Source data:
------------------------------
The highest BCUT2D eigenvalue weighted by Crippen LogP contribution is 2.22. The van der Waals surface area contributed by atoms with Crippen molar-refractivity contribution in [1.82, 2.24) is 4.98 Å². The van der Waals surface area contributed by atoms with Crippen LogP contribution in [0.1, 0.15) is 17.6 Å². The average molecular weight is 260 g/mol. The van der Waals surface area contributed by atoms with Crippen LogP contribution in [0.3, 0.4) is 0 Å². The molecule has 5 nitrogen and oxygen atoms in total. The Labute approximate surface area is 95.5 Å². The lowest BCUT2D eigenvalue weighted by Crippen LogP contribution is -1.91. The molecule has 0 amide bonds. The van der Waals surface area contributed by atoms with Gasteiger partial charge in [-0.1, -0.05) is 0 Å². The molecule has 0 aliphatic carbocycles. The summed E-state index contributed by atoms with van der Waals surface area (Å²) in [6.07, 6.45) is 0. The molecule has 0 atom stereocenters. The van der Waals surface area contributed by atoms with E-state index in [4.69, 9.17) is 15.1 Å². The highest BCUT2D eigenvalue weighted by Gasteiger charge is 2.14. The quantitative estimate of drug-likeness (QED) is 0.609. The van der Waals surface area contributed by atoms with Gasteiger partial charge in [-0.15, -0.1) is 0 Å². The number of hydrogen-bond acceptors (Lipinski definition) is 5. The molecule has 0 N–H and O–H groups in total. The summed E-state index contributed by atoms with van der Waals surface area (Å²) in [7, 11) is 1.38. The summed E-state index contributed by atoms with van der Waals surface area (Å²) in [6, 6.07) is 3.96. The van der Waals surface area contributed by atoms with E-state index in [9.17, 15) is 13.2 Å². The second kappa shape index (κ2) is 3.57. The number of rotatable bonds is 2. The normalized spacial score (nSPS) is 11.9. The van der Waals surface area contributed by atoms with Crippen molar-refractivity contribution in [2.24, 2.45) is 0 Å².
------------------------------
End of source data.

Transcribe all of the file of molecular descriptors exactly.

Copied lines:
The highest BCUT2D eigenvalue weighted by Crippen LogP contribution is 2.22. The van der Waals surface area contributed by atoms with Crippen molar-refractivity contribution in [1.82, 2.24) is 4.98 Å². The van der Waals surface area contributed by atoms with Crippen LogP contribution in [0.1, 0.15) is 17.6 Å². The average molecular weight is 260 g/mol. The van der Waals surface area contributed by atoms with Crippen LogP contribution in [0.3, 0.4) is 0 Å². The molecule has 5 nitrogen and oxygen atoms in total. The Labute approximate surface area is 95.5 Å². The lowest BCUT2D eigenvalue weighted by Crippen LogP contribution is -1.91. The molecule has 0 amide bonds. The van der Waals surface area contributed by atoms with Gasteiger partial charge in [-0.1, -0.05) is 0 Å². The molecule has 0 aliphatic carbocycles. The summed E-state index contributed by atoms with van der Waals surface area (Å²) in [6.07, 6.45) is 0. The molecule has 0 atom stereocenters. The van der Waals surface area contributed by atoms with E-state index in [4.69, 9.17) is 15.1 Å². The highest BCUT2D eigenvalue weighted by Gasteiger charge is 2.14. The quantitative estimate of drug-likeness (QED) is 0.609. The van der Waals surface area contributed by atoms with Gasteiger partial charge in [-0.15, -0.1) is 0 Å². The number of hydrogen-bond acceptors (Lipinski definition) is 5. The molecule has 0 N–H and O–H groups in total. The summed E-state index contributed by atoms with van der Waals surface area (Å²) in [7, 11) is 1.38. The summed E-state index contributed by atoms with van der Waals surface area (Å²) in [6, 6.07) is 3.96. The van der Waals surface area contributed by atoms with E-state index in [9.17, 15) is 13.2 Å². The second kappa shape index (κ2) is 3.57. The number of rotatable bonds is 2. The normalized spacial score (nSPS) is 11.9. The van der Waals surface area contributed by atoms with Crippen molar-refractivity contribution in [2.24, 2.45) is 0 Å².